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A person's silhouette at a cave entrance.
Photo Credit: Mount Erebus Volcano Observatory
The entrance to Warren Cave, where researchers found 61 species of fungi. Some of the species appear to be organisms that might be able to survive in extreme environments, including one that has also been found in the ruins of a nuclear containment system.

Some fungi species in ice caves show extremophile characteristics

Staudigel said development of the protocols is still ongoing in cooperation with members of Kyle’s team, particularly Aaron Curtis, a graduate student at NMT whose research on Erebus has focused on the interplay between the caves and volcano. [See previous article — Subterranean survey: Ice cave research finds connection between heat, gas and pressure.]

“Having protocols in place for newer caves will really change the way we’re working in the caves, but it shouldn’t really change what science we can do,” Connell added. “It will just change the way we’re doing the science.”

During the 2012-13 field season, researchers collected samples from 10 geothermal ice caves on Mount Erebus to determine the current level of microbial contamination. The analyses will focus on using the fungal communities identified by Connell as the smoking gun for human impacts.

In addition to Warren Cave, two other ice caves near Lower Erebus Hut, Hut and Helo caves, have been indentified as likely to be “highly contaminated” from previous visits. At this year’s Antarctic Treaty meeting, the United States and New Zealand pledged to garner more international input into a permanent code of conduct for the Mount Erebus caves and other geothermal sites used for research.

Smoke rises from mouth of volcano.
Photo Credit: Peter Rejcek
A heavy plume of smoke billows out of Mount Erebus.

Staudigel said it was important “to protect these environments as much as we can,” while still ensuring the ice caves are available to researchers, as well as others, such as journalists and documentary filmmakers who can help tell the story about such unique places to a bigger audience.

“If we get kids interested in these amazing environments, we might eventually get microbiologists or whatever,” he said. “The excitement that’s involved with the caves is a fantastic [outreach] tool.”

There are already signs that there is an intriguing story to tell about the biology in the Erebus ice caves. Although several of the fungal species found in Warren Cave are cosmopolitan, some have shown to be capable of colonizing minerals and sterile soils, according to the Biology paper.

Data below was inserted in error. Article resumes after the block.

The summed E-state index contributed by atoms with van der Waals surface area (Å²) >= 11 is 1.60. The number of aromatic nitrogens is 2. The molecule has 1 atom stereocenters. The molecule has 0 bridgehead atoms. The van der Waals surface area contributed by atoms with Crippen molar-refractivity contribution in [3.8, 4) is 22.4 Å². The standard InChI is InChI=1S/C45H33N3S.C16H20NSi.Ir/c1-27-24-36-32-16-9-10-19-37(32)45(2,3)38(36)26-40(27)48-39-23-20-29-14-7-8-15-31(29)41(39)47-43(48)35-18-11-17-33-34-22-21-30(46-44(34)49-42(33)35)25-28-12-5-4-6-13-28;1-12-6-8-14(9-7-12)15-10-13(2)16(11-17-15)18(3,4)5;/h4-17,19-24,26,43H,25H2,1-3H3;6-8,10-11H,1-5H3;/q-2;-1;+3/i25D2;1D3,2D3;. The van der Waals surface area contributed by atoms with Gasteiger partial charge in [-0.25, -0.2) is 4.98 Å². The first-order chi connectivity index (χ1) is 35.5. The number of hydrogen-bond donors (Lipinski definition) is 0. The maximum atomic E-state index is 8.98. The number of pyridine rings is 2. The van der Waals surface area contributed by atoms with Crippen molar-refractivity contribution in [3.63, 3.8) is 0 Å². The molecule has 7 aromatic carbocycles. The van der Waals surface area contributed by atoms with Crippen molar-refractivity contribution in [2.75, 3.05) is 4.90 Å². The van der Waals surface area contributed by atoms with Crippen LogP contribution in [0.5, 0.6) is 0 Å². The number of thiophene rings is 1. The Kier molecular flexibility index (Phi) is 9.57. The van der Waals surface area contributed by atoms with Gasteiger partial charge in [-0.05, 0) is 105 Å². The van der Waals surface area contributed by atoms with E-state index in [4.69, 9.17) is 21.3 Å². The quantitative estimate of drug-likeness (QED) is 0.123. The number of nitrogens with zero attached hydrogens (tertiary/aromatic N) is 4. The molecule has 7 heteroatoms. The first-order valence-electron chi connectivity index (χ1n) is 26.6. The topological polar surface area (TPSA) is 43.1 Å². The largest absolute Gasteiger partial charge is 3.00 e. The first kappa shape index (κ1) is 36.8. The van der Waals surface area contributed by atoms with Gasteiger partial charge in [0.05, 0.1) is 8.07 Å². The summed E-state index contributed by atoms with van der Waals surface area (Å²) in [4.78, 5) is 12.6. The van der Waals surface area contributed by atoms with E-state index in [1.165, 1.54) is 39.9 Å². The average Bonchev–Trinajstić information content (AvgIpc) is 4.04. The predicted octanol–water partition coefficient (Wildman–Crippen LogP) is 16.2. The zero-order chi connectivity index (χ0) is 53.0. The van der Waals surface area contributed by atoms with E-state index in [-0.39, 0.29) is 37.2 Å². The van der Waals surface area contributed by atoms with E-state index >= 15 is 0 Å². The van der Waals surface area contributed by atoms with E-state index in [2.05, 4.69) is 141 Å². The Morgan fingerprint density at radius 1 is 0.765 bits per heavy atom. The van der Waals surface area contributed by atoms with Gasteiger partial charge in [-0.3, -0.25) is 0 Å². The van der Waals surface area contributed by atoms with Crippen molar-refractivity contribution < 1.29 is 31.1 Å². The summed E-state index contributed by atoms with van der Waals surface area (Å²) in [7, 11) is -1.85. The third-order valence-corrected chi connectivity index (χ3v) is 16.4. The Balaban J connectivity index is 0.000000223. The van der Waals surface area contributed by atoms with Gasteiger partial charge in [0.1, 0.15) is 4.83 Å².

For example, a species called Aureobasidium pullulans has been identified previously in Antarctica, including from the dry soils in the McMurdo Dry Valleys External U.S. government site, and has even been found on the inner part of the Chernobyl inner containment system. An explosion and fire at the Chernobyl Nuclear Power Plant in Ukraine in 1986 created one of the worst nuclear disasters in history.

“The ability to withstand radiation and to withstand desiccation appear to be very similar pathways in some fungi,” Connell said, noting that A. pullulans has even been used in radiation experiments in outer space.

Person raises arm in a cave.
Photo Credit: Alasdair Turner
Scientist Hubert Staudigel explores Heroine Cave.

The Biology paper makes further comparisons between the McMurdo Dry Valleys and volcano ice caves. While both ecosystems are low in nutrients, the soil samples from Warren Cave come from a relatively moist, humid and warm environment thanks to the volcanic vent system.

The soils in the Dry Valleys, on the other hand, experience low temperatures and rapid temperate swings, high UV radiation and desiccation.

“It’s a much more benign environment in the caves,” Connell said.

What else might the soils of the volcano ice caves contain? Analyses are continuing at co-principal investigator Bradley Tebo’s External Non-U.S. government site lab at Oregon Health and Science University External Non-U.S. government site, which is looking at other microorganisms, particularly bacteria.

Samples from Warren cave and others may throw yet more light on the dark ecosystems.

“The fun part is getting [the samples]. The drudge part is doing all the extractions and everything involved to get the data out of them,” Connell said. “The data is the next fun part.”

NSF-funded research in this story: Laurie Connell, University of Maine, Award No. 0739696 External U.S. government site; Hubert Staudigel, University of California-San Diego Scripps Institute of Oceanography, Award No. 0739712 External U.S. government site; and Bradley Tebo, Oregon Health and Science University, Award No. 0739731 External U.S. government site.

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Curator: Michael Lucibella, Antarctic Support Contract | NSF Official: Peter West, Office of Polar Programs